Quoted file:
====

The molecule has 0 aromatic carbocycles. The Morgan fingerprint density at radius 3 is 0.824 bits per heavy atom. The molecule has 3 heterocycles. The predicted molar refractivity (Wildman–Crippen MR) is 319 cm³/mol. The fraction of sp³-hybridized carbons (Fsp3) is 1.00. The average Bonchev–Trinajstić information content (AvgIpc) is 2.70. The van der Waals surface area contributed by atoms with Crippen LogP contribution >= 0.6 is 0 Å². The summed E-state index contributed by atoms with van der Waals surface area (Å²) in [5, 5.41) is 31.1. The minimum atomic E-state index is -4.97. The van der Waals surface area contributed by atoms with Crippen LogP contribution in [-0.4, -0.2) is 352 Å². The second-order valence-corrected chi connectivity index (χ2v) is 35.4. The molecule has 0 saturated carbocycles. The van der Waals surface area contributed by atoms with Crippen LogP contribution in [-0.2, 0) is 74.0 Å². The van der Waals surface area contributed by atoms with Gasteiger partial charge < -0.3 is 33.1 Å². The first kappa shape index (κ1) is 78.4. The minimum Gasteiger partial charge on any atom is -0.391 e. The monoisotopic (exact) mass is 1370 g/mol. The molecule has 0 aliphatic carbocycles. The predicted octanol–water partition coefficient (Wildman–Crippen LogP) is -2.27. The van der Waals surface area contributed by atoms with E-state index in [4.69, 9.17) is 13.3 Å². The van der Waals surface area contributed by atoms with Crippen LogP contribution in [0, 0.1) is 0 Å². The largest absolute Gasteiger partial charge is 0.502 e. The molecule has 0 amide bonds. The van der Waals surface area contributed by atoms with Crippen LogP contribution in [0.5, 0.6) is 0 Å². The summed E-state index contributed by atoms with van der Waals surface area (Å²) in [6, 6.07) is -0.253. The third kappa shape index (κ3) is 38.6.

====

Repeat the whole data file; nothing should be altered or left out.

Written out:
The molecule has 0 aromatic carbocycles. The Morgan fingerprint density at radius 3 is 0.824 bits per heavy atom. The molecule has 3 heterocycles. The predicted molar refractivity (Wildman–Crippen MR) is 319 cm³/mol. The fraction of sp³-hybridized carbons (Fsp3) is 1.00. The average Bonchev–Trinajstić information content (AvgIpc) is 2.70. The van der Waals surface area contributed by atoms with Crippen LogP contribution >= 0.6 is 0 Å². The summed E-state index contributed by atoms with van der Waals surface area (Å²) in [5, 5.41) is 31.1. The minimum atomic E-state index is -4.97. The van der Waals surface area contributed by atoms with Crippen LogP contribution in [-0.4, -0.2) is 352 Å². The second-order valence-corrected chi connectivity index (χ2v) is 35.4. The molecule has 0 saturated carbocycles. The van der Waals surface area contributed by atoms with Crippen LogP contribution in [-0.2, 0) is 74.0 Å². The van der Waals surface area contributed by atoms with Gasteiger partial charge < -0.3 is 33.1 Å². The first kappa shape index (κ1) is 78.4. The minimum Gasteiger partial charge on any atom is -0.391 e. The monoisotopic (exact) mass is 1370 g/mol. The molecule has 0 aliphatic carbocycles. The predicted octanol–water partition coefficient (Wildman–Crippen LogP) is -2.27. The van der Waals surface area contributed by atoms with E-state index in [4.69, 9.17) is 13.3 Å². The van der Waals surface area contributed by atoms with Crippen LogP contribution in [0, 0.1) is 0 Å². The largest absolute Gasteiger partial charge is 0.502 e. The molecule has 0 amide bonds. The van der Waals surface area contributed by atoms with Crippen LogP contribution in [0.5, 0.6) is 0 Å². The summed E-state index contributed by atoms with van der Waals surface area (Å²) in [6, 6.07) is -0.253. The third kappa shape index (κ3) is 38.6.